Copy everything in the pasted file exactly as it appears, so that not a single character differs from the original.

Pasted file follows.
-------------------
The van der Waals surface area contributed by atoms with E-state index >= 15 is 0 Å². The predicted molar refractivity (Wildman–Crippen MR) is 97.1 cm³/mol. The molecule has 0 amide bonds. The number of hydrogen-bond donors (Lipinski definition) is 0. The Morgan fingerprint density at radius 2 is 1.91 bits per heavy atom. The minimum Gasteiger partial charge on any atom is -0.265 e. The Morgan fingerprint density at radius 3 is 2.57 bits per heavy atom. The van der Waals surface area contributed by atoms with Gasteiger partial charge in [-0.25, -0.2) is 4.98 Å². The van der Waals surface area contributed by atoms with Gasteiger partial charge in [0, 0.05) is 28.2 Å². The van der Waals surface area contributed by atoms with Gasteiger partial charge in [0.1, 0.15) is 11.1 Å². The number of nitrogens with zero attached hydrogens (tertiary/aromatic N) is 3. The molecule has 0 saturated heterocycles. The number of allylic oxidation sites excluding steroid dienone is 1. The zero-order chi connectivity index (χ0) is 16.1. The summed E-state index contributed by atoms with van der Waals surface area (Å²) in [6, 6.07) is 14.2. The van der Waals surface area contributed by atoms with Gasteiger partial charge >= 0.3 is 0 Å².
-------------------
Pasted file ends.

The van der Waals surface area contributed by atoms with E-state index >= 15 is 0 Å². The predicted molar refractivity (Wildman–Crippen MR) is 97.1 cm³/mol. The molecule has 0 amide bonds. The number of hydrogen-bond donors (Lipinski definition) is 0. The Morgan fingerprint density at radius 2 is 1.91 bits per heavy atom. The minimum Gasteiger partial charge on any atom is -0.265 e. The Morgan fingerprint density at radius 3 is 2.57 bits per heavy atom. The van der Waals surface area contributed by atoms with Gasteiger partial charge in [-0.25, -0.2) is 4.98 Å². The van der Waals surface area contributed by atoms with Gasteiger partial charge in [0, 0.05) is 28.2 Å². The van der Waals surface area contributed by atoms with Gasteiger partial charge in [0.1, 0.15) is 11.1 Å². The number of nitrogens with zero attached hydrogens (tertiary/aromatic N) is 3. The molecule has 0 saturated heterocycles. The number of allylic oxidation sites excluding steroid dienone is 1. The zero-order chi connectivity index (χ0) is 16.1. The summed E-state index contributed by atoms with van der Waals surface area (Å²) in [6, 6.07) is 14.2. The van der Waals surface area contributed by atoms with Gasteiger partial charge >= 0.3 is 0 Å².